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D - Synthetic/Molecular Conjugates and Physical Methods for Delivery of Gene Therapeutics -> Synthetic/Molecular Conjugates and Physical Methods for Delivery of Gene Therapeutics (including exosomes)

164: Development of a Monoparticle-Based CRISPR Gene Editing and Intraparenchymal Delivery System for Neurological Applications

Type: Oral Abstract Session

Presentation Details
Session Title: Synthetic/Molecular Conjugates and Physical Methods for Delivery of Gene Therapeutics II
Location: Petree Hall C
Start Time: 5/18/2023 17:15
End Time: 5/18/2023 17:30

Introduction. CRISPR-based gene editing within the central nervous system (CNS) has the potential to revolutionize the treatment of neurological disorders, including currently-incurable monogenic neurodegenerative diseases such as Huntington’s, Alzheimer's, and Parkinson's diseases. However, developing CRISPR-based therapeutics for the CNS has been challenging, due in large part to drug delivery. Two key obstacles need to be overcome before gene editing in the human brain is feasible: (1) efficient and safe delivery of Cas9 and gRNA into neurons, and (2) establishment of strategies that enable targeted brain regions to be efficiently edited. The goal of this study is to develop formulations of Cas9 ribonucleoprotein (RNP) enzymes that can edit large volumes of targeted brain structures after intracranial injection. Our team - a collaboration of the Wilson, Murthy, and Bankiewicz laboratories - has developed a non-viral delivery system involving peptide-mediated intracellular delivery of a RNP complex administered via intrastriatal injection using convection-enhanced delivery (CED). This approach offers several advantages, including ease of production, transient CRISPR activity, and robust tissue distribution enabled by exceptionally small particle size. Material and Methods. We have developed a nuclear localization signal (NLS)-rich Cas9 nuclease protein combined with sgRNAs resulting in small particles (≤20nm), or “monoparticles.” A series of different monoparticle formulations were developed that contained NLS-rich Cas9-RNPs and amphipathic peptides promoting intracellular delivery. A pair of gRNAs were used to target the cassette repressing tdTomato fluorescent reporter expression in transgenic Ai9 reporter mice. The various monoparticle (RNP:peptide) formulations were screened using a cell-based in vitro system. Lead Cas9 formulations were then assessed in vivo by administration into the striatum of Ai9 mice via CED. Three weeks following infusion, animals were euthanized and their brains were processed for immunohistological analysis of distribution and efficiency of neuronal genomic editing within the target structure. Results and Conclusion. Our best performing RNP:peptide monoparticle formulation exhibited an editing efficiency of approximately 82% of neurons within a coverage area involving over 33% of the striatum in Ai9 mice. This optimal formulation was then combined with sgRNAs targeting the gene expressing green fluorescent protein in transgenic GFP mice, where we observed knockdown of GFP expression in 76% of the neurons in the target area. We conclude that this monoparticle-based CRISPR reagent delivery system is efficacious in genomic editing of CNS neurons following intracranial delivery to target brain regions. We are currently advancing this technology to large animals utilizing MRI-guided CED for intraparenchymal delivery. This approach holds the promise to accelerate successful translation of CRISPR-Cas9 to the clinic for the treatment of brain diseases.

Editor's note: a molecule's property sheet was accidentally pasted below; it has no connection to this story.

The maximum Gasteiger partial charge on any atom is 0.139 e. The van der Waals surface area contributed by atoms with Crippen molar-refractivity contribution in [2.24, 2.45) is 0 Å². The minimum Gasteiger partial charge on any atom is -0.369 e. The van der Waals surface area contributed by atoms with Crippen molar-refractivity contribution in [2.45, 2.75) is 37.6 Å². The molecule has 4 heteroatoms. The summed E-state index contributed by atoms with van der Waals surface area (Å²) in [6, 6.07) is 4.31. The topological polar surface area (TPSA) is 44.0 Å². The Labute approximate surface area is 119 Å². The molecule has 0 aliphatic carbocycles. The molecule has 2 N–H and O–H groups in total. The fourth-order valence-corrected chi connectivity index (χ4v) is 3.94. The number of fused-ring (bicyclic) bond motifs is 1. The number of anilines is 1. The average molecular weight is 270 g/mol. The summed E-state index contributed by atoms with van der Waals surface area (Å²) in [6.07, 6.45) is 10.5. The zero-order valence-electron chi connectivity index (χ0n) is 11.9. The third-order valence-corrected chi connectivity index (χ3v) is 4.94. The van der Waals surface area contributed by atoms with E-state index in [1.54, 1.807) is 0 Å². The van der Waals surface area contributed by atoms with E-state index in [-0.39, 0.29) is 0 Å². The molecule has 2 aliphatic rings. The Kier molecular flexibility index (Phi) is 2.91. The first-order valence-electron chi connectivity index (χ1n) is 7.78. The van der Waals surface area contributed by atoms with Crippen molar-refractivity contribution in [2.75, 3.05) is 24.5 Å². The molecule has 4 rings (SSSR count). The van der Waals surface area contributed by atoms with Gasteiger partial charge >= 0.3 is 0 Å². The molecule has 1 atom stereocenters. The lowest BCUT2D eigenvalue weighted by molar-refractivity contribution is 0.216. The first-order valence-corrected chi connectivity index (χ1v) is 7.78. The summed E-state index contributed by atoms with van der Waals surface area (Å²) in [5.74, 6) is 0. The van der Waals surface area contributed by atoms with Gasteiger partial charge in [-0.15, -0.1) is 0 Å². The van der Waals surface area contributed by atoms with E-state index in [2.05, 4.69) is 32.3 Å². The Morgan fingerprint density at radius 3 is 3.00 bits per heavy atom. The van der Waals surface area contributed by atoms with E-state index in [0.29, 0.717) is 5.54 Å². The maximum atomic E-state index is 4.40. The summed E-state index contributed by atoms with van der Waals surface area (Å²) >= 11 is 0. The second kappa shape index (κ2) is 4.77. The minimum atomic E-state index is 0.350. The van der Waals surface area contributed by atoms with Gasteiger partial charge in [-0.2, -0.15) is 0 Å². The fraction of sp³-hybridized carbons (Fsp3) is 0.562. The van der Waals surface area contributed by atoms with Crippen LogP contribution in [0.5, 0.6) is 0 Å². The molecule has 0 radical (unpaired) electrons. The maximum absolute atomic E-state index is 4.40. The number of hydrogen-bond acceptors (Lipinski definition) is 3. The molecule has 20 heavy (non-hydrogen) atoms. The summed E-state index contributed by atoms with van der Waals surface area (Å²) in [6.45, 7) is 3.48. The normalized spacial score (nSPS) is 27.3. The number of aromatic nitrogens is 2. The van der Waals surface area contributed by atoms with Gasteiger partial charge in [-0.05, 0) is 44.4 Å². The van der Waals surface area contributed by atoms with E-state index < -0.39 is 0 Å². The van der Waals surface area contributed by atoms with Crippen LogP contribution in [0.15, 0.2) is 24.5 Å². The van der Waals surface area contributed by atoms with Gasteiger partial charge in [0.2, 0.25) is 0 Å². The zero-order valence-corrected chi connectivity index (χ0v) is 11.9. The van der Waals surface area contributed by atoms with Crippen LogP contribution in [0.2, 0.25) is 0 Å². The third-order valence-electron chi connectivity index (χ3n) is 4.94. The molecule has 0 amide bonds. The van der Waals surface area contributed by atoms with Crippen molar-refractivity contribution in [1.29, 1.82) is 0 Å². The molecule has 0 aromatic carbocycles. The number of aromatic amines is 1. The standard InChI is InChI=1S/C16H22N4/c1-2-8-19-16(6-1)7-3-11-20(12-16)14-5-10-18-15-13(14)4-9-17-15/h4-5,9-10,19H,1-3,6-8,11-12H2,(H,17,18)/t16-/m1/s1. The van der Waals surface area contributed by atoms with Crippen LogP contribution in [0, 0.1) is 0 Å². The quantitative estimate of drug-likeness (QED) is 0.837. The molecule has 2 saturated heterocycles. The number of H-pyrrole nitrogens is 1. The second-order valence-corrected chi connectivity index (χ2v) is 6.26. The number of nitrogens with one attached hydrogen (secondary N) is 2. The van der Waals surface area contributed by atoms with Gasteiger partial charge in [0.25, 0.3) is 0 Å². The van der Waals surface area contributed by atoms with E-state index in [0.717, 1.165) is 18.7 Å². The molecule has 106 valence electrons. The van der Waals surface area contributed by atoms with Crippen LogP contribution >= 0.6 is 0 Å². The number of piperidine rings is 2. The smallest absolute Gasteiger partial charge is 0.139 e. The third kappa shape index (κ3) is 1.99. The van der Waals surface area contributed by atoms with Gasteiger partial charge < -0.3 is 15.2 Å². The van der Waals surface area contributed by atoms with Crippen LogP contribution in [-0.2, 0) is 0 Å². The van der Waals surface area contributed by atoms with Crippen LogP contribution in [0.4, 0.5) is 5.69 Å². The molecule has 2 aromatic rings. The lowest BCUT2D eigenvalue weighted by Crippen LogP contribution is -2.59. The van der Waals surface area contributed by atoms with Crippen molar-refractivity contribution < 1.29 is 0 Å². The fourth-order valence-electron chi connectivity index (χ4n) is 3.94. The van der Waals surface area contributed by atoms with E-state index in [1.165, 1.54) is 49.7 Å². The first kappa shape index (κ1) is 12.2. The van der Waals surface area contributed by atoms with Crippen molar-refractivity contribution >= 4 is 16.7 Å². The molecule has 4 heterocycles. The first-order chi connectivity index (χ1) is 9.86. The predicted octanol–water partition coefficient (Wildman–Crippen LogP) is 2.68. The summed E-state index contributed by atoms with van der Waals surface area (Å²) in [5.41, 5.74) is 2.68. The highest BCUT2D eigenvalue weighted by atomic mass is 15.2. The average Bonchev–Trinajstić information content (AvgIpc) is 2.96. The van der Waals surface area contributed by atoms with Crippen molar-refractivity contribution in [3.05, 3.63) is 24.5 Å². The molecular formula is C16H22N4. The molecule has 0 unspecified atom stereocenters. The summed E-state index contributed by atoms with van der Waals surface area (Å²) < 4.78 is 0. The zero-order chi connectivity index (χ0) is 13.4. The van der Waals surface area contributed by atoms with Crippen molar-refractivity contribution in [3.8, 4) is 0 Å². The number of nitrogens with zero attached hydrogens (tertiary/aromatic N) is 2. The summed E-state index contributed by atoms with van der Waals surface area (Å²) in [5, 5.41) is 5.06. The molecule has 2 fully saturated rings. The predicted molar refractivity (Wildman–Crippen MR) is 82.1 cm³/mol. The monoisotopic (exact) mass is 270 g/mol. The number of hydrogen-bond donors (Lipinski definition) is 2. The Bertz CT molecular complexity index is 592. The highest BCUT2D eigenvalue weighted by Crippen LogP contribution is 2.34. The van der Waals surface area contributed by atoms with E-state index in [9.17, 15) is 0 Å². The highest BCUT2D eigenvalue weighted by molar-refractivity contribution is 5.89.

Victor S. Van Laar1, Brigette Manohar2, Vikas Munjal1, Allison Clark1, Meika Travis1, Rohit Sharma2, Sheng Zhao2, Piotr Hadaczek3, Lluis Samaranch3, Niren Murthy2, Ross Wilson4, Krystof Bankiewicz3

1Department of Neurological Surgery, The Ohio State University, Columbus, OH,2Innovative Genomics Institute, University of California Berkeley, Berkeley, CA,3The Ohio State University, Columbus, OH,4University of California Berkeley, Berkeley, CA
 V.S. Van Laar: None.

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